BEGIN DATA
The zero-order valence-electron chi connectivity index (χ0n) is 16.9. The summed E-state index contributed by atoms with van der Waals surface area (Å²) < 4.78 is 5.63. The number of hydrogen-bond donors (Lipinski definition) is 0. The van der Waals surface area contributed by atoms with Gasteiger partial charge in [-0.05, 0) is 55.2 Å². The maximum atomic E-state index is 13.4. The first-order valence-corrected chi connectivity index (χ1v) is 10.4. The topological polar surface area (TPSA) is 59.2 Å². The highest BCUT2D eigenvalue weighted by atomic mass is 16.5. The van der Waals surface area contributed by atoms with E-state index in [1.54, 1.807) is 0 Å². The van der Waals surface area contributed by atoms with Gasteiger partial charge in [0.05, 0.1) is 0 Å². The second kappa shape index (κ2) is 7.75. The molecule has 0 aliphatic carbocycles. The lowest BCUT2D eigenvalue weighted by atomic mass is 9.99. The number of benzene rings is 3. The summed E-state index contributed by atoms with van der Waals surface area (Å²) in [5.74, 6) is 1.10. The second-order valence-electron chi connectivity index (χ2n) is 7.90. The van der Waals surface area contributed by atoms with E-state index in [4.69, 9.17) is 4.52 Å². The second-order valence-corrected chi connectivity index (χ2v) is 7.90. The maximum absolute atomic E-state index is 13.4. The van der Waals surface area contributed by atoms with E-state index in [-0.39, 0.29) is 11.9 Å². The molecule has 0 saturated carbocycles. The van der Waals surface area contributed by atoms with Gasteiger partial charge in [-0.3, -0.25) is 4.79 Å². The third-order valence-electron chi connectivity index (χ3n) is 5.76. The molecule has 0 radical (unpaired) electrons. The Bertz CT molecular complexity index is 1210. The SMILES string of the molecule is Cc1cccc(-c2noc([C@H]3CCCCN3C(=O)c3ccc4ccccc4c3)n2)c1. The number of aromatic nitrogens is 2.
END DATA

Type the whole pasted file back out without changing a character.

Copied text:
The zero-order valence-electron chi connectivity index (χ0n) is 16.9. The summed E-state index contributed by atoms with van der Waals surface area (Å²) < 4.78 is 5.63. The number of hydrogen-bond donors (Lipinski definition) is 0. The van der Waals surface area contributed by atoms with Gasteiger partial charge in [-0.05, 0) is 55.2 Å². The maximum atomic E-state index is 13.4. The first-order valence-corrected chi connectivity index (χ1v) is 10.4. The topological polar surface area (TPSA) is 59.2 Å². The highest BCUT2D eigenvalue weighted by atomic mass is 16.5. The van der Waals surface area contributed by atoms with E-state index in [1.54, 1.807) is 0 Å². The van der Waals surface area contributed by atoms with Gasteiger partial charge in [0.05, 0.1) is 0 Å². The second kappa shape index (κ2) is 7.75. The molecule has 0 aliphatic carbocycles. The lowest BCUT2D eigenvalue weighted by atomic mass is 9.99. The number of benzene rings is 3. The summed E-state index contributed by atoms with van der Waals surface area (Å²) in [5.74, 6) is 1.10. The second-order valence-electron chi connectivity index (χ2n) is 7.90. The van der Waals surface area contributed by atoms with E-state index in [4.69, 9.17) is 4.52 Å². The second-order valence-corrected chi connectivity index (χ2v) is 7.90. The maximum absolute atomic E-state index is 13.4. The van der Waals surface area contributed by atoms with E-state index in [-0.39, 0.29) is 11.9 Å². The molecule has 0 saturated carbocycles. The van der Waals surface area contributed by atoms with Gasteiger partial charge in [-0.3, -0.25) is 4.79 Å². The third-order valence-electron chi connectivity index (χ3n) is 5.76. The molecule has 0 radical (unpaired) electrons. The Bertz CT molecular complexity index is 1210. The SMILES string of the molecule is Cc1cccc(-c2noc([C@H]3CCCCN3C(=O)c3ccc4ccccc4c3)n2)c1. The number of aromatic nitrogens is 2.